Stop Paying So Much Attention to Your Bathroom Scale!
Do You see that bathroom scale over there?
Will you please stop paying so much attention to it!
Every time the scale reads a higher number you get all depressed and think you're getting fatter. You think that what you're doing isn't working and that you just can't lose fat.
Well, you could be very wrong. You could just be gaining muscle and that's not a bad thing at all!
A scale is only going to show you one thing: your total body weight. That includes your fat, muscle, bones, organs, water and so on.
Lose FAT, Not Weight!
Muscle weighs more than fat by volume; if you took a handful of fat and a handful of muscle, the muscle would weigh a lot more because of its density.
So, if you lose a decent amount of fat and gain a little muscle, you may actually end up weighing the same as when you started. You can have two people that are the same gender, age, height and weight and one will look way fatter than the other. How is that possible? Well the guy sporting the 6-pack has a lower body fat percentage and probably a lot more muscle on his body.
So how will you know when you're making progress?
Here's the simplest way: look in your mirror! Look at yourself, do you look better? Better yet, do you feel better? Don't let the numbers your scales feeds you discourage you.
A more efficient way would be to take some pictures of yourself. Take a picture of your body before you started working out and then take more pictures every month and see how you've changed.
Since we see ourselves everyday and we're our own worst critics, pay more attention to what others say about you. You may be letting your "scale depression" take over too much and not notice or appreciate the compliments you're getting on a daily basis. It may not even come in the form of words. Maybe that girl you see at the gym all the time seems to stare at you more while smiling. Or maybe you're turning more guys' heads as you walk down the street.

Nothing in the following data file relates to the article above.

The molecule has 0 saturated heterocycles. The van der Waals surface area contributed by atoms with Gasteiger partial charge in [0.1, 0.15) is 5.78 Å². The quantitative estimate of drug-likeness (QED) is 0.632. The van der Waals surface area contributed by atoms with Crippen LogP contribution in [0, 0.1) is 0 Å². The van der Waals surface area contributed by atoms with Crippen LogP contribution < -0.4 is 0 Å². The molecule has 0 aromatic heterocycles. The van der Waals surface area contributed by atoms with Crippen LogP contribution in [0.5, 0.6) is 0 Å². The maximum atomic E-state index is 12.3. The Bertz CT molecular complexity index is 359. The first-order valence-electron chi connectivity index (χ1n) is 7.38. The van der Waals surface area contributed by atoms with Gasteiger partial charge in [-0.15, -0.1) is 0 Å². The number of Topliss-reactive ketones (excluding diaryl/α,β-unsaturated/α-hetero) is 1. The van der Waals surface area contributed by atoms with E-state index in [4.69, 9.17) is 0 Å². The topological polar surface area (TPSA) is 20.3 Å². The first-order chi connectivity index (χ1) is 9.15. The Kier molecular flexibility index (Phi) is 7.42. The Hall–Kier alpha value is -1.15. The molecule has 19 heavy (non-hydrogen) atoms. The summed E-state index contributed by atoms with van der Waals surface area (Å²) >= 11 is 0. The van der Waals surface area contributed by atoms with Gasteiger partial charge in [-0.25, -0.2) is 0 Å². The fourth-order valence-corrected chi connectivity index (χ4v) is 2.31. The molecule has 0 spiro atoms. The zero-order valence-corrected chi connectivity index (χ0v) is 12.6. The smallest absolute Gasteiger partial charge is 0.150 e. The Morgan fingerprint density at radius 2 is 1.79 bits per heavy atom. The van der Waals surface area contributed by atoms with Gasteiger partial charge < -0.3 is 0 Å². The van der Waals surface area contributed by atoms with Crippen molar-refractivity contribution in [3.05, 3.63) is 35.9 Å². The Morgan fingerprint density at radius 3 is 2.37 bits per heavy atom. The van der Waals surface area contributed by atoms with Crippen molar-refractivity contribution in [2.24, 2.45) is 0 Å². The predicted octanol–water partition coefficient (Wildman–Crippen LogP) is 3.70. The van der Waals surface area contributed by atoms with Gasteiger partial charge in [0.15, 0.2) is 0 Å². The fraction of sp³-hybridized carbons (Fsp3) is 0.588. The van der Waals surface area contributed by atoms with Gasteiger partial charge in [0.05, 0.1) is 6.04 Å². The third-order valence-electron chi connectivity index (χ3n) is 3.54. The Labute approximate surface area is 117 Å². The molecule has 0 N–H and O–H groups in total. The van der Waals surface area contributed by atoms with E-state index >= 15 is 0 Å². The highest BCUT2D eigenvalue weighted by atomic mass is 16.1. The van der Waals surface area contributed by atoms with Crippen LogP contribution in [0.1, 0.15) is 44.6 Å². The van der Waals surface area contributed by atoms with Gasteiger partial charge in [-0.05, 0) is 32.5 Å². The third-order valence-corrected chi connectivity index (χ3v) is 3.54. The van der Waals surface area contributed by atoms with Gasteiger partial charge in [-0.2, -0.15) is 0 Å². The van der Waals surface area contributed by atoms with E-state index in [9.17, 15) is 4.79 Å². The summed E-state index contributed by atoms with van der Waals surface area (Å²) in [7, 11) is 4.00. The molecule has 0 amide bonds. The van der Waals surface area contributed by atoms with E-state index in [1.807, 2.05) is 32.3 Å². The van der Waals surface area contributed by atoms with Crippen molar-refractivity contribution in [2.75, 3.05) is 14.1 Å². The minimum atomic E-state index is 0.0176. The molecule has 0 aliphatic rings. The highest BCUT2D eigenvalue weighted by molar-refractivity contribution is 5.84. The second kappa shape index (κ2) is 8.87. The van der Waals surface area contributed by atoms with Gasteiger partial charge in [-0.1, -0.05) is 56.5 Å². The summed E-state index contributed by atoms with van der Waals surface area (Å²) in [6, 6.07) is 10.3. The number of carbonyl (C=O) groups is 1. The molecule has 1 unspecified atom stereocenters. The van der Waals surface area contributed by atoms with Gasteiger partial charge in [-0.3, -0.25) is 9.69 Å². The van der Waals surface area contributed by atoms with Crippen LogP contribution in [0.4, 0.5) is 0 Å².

If you want to know to know how much fat and muscle you have on your body as you progress then you can get that checked too. You can have someone in your gym do a skin fold test on you or you can go to your local college or doctor's office and get hydrostatic weighing done. Or, if I haven't scared you away from your scale too much, you can get bathroom scales that have body fat sensors on them. Knowing your body fat percentage is way more accurate at showing you your progress than your old bathroom scale.
The more accurate you want to get with finding out what your body fat percentage is, the more you'll have to pay. You can try to find a place near you that had a Bod Pod, which is sometimes about the same price as hydrostatic weighing but not quite as accurate. Or you could get a DEXA scan done, which is very accurate, but it costs a lot more.
You don't have to throw out your scale; just don't pay as much attention to it. If you hop on your scale, and it says you weigh more, make sure to walk over to your mirror after that. If you look good to yourself and others, then that's all that matters.
Old Habits Are Hard to Kick
If you can't break yourself of the habit of weighing yourself, then the best time for you to weigh yourself is first thing in the morning. Wake up, go pee and then hop on your scale, naked if you want. Then you won't be weighing food or water in your stomach or the weight of your clothes. Weighing yourself around the same time each day will help your results to be more comparable.
And I don't think that you should go by a static weight loss to measure things. You should take a measurement before you set your goal; that's your initial body weight. Now every time you weigh yourself from here on out it will be your current body weight. Here's the equation you'll use for a more accurate way of measuring:
- Current Body Weight / Initial Body Weight = Current Body Weight Percentage of Initial Body Weight
- (1 - Current Body Weight Percentage of Initial Body Weight) * 100 = Percentage of Body Weight Lost So Far
It may seem a little complicated, but it's really not and it's way more accurate. Let's say you tell your friend that you lost 10lbs and you're all happy and they say, "That's great, I lost 10lbs too!". With that static gauge of "pounds lost" you're more likely to think that you both lost the same amount. What if you weighed 150lbs to start and your friend started off at 225lbs? That means you've lost 6.7% of your initial body weight and they only lost 4.4% of their initial body weight. So you can see why saying you lost so many pounds isn't accurate at all; it all depends on your size.
I'm not a fan of the scale as you can tell but, if it must be used, there's more accurate ways to measure your results.
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